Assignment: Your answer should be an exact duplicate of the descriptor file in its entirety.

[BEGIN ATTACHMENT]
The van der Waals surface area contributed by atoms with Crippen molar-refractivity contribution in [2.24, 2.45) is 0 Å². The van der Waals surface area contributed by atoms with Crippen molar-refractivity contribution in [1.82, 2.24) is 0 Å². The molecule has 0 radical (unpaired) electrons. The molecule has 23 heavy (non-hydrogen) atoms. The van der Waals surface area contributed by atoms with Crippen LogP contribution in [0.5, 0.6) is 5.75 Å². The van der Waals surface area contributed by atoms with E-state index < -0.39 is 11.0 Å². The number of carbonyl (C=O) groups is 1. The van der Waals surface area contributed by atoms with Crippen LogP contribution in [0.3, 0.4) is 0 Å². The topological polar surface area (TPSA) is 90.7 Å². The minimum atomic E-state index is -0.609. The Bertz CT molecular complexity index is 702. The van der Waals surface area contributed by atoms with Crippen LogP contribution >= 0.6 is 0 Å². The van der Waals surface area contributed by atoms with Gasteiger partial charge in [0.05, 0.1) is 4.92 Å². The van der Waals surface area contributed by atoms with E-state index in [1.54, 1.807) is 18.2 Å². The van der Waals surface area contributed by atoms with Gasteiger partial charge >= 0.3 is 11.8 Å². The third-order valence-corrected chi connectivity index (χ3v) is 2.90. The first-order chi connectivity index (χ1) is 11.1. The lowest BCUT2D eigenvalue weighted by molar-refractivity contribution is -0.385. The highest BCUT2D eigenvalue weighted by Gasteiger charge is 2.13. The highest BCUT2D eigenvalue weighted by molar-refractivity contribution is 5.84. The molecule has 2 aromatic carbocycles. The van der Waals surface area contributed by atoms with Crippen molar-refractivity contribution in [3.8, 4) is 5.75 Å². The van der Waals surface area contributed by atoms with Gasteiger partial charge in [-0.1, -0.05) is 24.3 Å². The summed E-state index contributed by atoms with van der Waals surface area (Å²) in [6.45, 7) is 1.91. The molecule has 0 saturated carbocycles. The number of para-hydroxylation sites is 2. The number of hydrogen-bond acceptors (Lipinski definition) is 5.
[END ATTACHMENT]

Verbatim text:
The van der Waals surface area contributed by atoms with Crippen molar-refractivity contribution in [2.24, 2.45) is 0 Å². The van der Waals surface area contributed by atoms with Crippen molar-refractivity contribution in [1.82, 2.24) is 0 Å². The molecule has 0 radical (unpaired) electrons. The molecule has 23 heavy (non-hydrogen) atoms. The van der Waals surface area contributed by atoms with Crippen LogP contribution in [0.5, 0.6) is 5.75 Å². The van der Waals surface area contributed by atoms with E-state index < -0.39 is 11.0 Å². The number of carbonyl (C=O) groups is 1. The van der Waals surface area contributed by atoms with Crippen LogP contribution in [0.3, 0.4) is 0 Å². The topological polar surface area (TPSA) is 90.7 Å². The minimum atomic E-state index is -0.609. The Bertz CT molecular complexity index is 702. The van der Waals surface area contributed by atoms with Crippen LogP contribution >= 0.6 is 0 Å². The van der Waals surface area contributed by atoms with Gasteiger partial charge in [0.05, 0.1) is 4.92 Å². The van der Waals surface area contributed by atoms with E-state index in [1.54, 1.807) is 18.2 Å². The van der Waals surface area contributed by atoms with Gasteiger partial charge >= 0.3 is 11.8 Å². The third-order valence-corrected chi connectivity index (χ3v) is 2.90. The first-order chi connectivity index (χ1) is 11.1. The lowest BCUT2D eigenvalue weighted by molar-refractivity contribution is -0.385. The highest BCUT2D eigenvalue weighted by Gasteiger charge is 2.13. The highest BCUT2D eigenvalue weighted by molar-refractivity contribution is 5.84. The molecule has 2 aromatic carbocycles. The van der Waals surface area contributed by atoms with Crippen molar-refractivity contribution in [3.8, 4) is 5.75 Å². The van der Waals surface area contributed by atoms with Gasteiger partial charge in [-0.1, -0.05) is 24.3 Å². The summed E-state index contributed by atoms with van der Waals surface area (Å²) in [6.45, 7) is 1.91. The molecule has 0 saturated carbocycles. The number of para-hydroxylation sites is 2. The number of hydrogen-bond acceptors (Lipinski definition) is 5.